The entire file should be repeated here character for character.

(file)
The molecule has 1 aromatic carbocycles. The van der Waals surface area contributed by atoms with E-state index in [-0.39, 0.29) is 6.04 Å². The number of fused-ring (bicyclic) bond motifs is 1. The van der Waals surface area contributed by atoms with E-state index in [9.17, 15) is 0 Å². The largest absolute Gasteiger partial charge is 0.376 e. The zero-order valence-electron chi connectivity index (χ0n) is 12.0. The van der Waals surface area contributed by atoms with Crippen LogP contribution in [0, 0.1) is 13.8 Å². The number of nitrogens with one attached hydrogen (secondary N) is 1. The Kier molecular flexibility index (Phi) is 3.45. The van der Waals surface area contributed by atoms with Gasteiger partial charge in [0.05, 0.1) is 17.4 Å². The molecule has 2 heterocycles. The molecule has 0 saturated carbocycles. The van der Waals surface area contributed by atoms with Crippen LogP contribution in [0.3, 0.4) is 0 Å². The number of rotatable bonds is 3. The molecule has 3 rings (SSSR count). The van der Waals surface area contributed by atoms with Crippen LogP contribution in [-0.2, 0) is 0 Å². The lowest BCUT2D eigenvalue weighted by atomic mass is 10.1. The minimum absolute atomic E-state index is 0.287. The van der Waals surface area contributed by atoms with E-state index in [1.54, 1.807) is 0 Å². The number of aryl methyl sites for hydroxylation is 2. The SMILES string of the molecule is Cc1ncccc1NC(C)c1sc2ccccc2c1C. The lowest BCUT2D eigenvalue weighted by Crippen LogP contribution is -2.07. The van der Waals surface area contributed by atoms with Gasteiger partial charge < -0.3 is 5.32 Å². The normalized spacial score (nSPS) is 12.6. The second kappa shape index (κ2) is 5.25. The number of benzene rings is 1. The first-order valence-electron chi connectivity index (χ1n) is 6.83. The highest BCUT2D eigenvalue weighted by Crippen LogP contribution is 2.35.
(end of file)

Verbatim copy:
The molecule has 1 aromatic carbocycles. The van der Waals surface area contributed by atoms with E-state index in [-0.39, 0.29) is 6.04 Å². The number of fused-ring (bicyclic) bond motifs is 1. The van der Waals surface area contributed by atoms with E-state index in [9.17, 15) is 0 Å². The largest absolute Gasteiger partial charge is 0.376 e. The zero-order valence-electron chi connectivity index (χ0n) is 12.0. The van der Waals surface area contributed by atoms with Crippen LogP contribution in [0, 0.1) is 13.8 Å². The number of nitrogens with one attached hydrogen (secondary N) is 1. The Kier molecular flexibility index (Phi) is 3.45. The van der Waals surface area contributed by atoms with Gasteiger partial charge in [0.05, 0.1) is 17.4 Å². The molecule has 2 heterocycles. The molecule has 0 saturated carbocycles. The van der Waals surface area contributed by atoms with Crippen LogP contribution in [0.3, 0.4) is 0 Å². The number of rotatable bonds is 3. The molecule has 3 rings (SSSR count). The van der Waals surface area contributed by atoms with Crippen LogP contribution in [-0.2, 0) is 0 Å². The lowest BCUT2D eigenvalue weighted by atomic mass is 10.1. The minimum absolute atomic E-state index is 0.287. The van der Waals surface area contributed by atoms with E-state index in [1.54, 1.807) is 0 Å². The number of aryl methyl sites for hydroxylation is 2. The SMILES string of the molecule is Cc1ncccc1NC(C)c1sc2ccccc2c1C. The lowest BCUT2D eigenvalue weighted by Crippen LogP contribution is -2.07. The van der Waals surface area contributed by atoms with Gasteiger partial charge < -0.3 is 5.32 Å². The normalized spacial score (nSPS) is 12.6. The second kappa shape index (κ2) is 5.25. The number of benzene rings is 1. The first-order valence-electron chi connectivity index (χ1n) is 6.83. The highest BCUT2D eigenvalue weighted by Crippen LogP contribution is 2.35.